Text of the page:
The Dow Jones Transportation Average has been trending sideways for pretty much the entire year. The lackluster trading bothers adherents of Dow Theory, one the oldest and most respected models for timing the market. One tenet of Dow Theory is that industrial and transportation averages should confirm new highs together in a healthy bull market. The Dow Industrials are near their highest levels since 2007. Are the Transports undervalued or is the Industrial Average artificially high? I don't know, but I know that the more the trend-lines diverge, the more reason to worry.

Speaking of worry, the Volatility Index is grinding along in the low teens and that indicates the markets are more than sanguine, they are downright complacent. Think of a super low VIX as a runaway train; nobody's paying attention to the controls in the locomotive and it's just a matter of time till the train comes off the tracks.

We've talked extensively about the problems in the Euro-zone and the slowdown there affects us here. There is a global slowdown. The ECB has enacted their own version of QE, also the Bank of Japan this week announced accommodative easing. The People's Bank of China is expected to follow suit.

Can the Federal Reserve lift the US economy out of the doldrums? Will lower interest rates compel anyone to buy or will it merely punish savers? Can the Fed's monetary policy accomplish the job without the assistance of fiscal policy?

This past week, Congress showed the wheels have come off the track. They couldn't even manage to pass a $1 billion jobs program putting veterans back to work tending to the country's federal parks lands and bolstering local police and fire departments. Veterans of Iraq and Afghanistan face an unemployment rate of about 10.5%, roughly one-third higher than the general population. Here's the deal; we ask the troops to defend us and put everything on the line; in return we pay squat but we promise to take care of them when they come home. That's been the deal with every army in every nation throughout history. If we can't get this right, what hope do we have for dealing with the looming fiscal cliff?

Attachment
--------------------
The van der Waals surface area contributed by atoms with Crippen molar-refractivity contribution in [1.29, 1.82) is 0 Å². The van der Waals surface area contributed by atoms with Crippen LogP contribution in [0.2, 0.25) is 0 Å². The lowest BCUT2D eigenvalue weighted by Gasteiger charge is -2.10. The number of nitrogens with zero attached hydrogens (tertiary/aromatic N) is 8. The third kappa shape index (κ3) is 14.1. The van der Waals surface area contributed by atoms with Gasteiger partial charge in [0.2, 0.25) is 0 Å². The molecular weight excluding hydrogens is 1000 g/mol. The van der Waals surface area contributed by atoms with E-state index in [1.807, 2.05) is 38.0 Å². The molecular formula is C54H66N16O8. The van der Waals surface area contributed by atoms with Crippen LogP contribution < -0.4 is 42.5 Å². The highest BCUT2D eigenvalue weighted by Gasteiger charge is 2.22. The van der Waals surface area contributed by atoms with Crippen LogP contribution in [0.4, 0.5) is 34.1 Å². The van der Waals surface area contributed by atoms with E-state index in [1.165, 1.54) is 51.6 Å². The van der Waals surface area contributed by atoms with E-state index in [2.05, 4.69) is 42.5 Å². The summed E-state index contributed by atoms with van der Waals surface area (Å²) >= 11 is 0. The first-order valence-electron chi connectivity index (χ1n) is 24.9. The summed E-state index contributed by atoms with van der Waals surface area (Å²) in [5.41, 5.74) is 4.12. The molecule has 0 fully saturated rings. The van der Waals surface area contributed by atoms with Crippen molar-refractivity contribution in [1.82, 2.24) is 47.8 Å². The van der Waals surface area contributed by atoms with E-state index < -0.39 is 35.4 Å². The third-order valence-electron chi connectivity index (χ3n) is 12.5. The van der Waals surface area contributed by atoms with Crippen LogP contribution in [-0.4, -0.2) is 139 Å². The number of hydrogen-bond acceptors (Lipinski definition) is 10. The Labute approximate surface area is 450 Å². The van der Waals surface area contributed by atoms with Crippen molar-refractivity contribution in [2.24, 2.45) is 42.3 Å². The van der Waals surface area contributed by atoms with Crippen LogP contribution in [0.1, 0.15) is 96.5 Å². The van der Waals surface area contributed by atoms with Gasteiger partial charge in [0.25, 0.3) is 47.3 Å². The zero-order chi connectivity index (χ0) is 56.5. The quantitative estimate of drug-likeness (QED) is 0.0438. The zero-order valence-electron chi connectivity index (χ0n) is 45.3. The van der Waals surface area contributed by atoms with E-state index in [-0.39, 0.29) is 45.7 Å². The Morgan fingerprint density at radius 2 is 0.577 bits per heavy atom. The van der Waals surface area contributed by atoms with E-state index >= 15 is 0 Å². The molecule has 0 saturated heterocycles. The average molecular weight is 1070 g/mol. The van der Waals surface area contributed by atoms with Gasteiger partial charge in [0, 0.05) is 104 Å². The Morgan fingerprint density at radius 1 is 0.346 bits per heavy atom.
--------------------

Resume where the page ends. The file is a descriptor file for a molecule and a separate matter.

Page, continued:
So, there are some problems, but again I remind you that past performance indicates QE should be bullish, and you don't want to fight the Fed. Of course, it takes a while for the effects of QE to work through the economy, and the more the Fed goes down this path the more the returns diminish.

Jim Rogers, the co-founder of the Quantum Fund, back in the 70's, was interviewed on CNBC and he said: “The Federal Reserve is pumping huge amounts of money into the market… This is a Federal Reserve rally. The money has to go somewhere, and it's going into the stock market and the commodity market.”

Rogers thinks the artificial rally will end badly but he didn't care to guess when. Right now, it is a rally; it won't go up in a straight line, and there will be some shakeouts along the way, but it is a rally. The Fed will keep interest rates lower than you can imagine for longer than you can imagine. And the Fed will pump more money into the big banks than you might believe possible. And they will redistribute wealth to their banker buddies much more than any benefits that might accidentally trickle into the broader economy. And asset prices will go up, and that includes stocks, real estate, and commodities including energy and precious metals.

You may not be in lockstep with the Fed. You may not agree with their methods or even their reason for being, but don't fight the Fed. Now, that said, I'm reminded of a quote from Jim Rogers partner in the Quantum Fund, all those years ago. George Soros said: “It's not whether you're right or wrong that's important, but how much money you make when you're right an how much you lose when you're wrong.”